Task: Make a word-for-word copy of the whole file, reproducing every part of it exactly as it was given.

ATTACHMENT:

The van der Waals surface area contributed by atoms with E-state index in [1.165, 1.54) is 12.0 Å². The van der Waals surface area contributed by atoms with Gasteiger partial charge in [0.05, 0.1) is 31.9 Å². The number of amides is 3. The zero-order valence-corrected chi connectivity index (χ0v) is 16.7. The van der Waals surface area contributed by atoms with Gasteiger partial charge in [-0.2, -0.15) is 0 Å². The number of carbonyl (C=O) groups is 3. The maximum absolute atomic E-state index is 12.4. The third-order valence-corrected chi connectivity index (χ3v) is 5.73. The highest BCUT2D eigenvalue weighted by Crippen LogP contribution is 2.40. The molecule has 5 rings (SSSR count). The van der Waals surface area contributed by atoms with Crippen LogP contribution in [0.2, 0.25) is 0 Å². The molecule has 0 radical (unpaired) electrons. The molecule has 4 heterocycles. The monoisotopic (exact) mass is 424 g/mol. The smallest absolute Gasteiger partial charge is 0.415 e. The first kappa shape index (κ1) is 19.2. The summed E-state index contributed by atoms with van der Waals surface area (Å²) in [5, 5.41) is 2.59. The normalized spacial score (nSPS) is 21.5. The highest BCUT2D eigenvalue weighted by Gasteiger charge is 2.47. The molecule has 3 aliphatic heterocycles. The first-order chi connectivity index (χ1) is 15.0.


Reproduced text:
The van der Waals surface area contributed by atoms with E-state index in [1.165, 1.54) is 12.0 Å². The van der Waals surface area contributed by atoms with Gasteiger partial charge in [0.05, 0.1) is 31.9 Å². The number of amides is 3. The zero-order valence-corrected chi connectivity index (χ0v) is 16.7. The van der Waals surface area contributed by atoms with Gasteiger partial charge in [-0.2, -0.15) is 0 Å². The number of carbonyl (C=O) groups is 3. The maximum absolute atomic E-state index is 12.4. The third-order valence-corrected chi connectivity index (χ3v) is 5.73. The highest BCUT2D eigenvalue weighted by Crippen LogP contribution is 2.40. The molecule has 5 rings (SSSR count). The van der Waals surface area contributed by atoms with Crippen LogP contribution in [0.2, 0.25) is 0 Å². The molecule has 0 radical (unpaired) electrons. The molecule has 4 heterocycles. The monoisotopic (exact) mass is 424 g/mol. The smallest absolute Gasteiger partial charge is 0.415 e. The first kappa shape index (κ1) is 19.2. The summed E-state index contributed by atoms with van der Waals surface area (Å²) in [5, 5.41) is 2.59. The normalized spacial score (nSPS) is 21.5. The highest BCUT2D eigenvalue weighted by Gasteiger charge is 2.47. The molecule has 3 aliphatic heterocycles. The first-order chi connectivity index (χ1) is 15.0.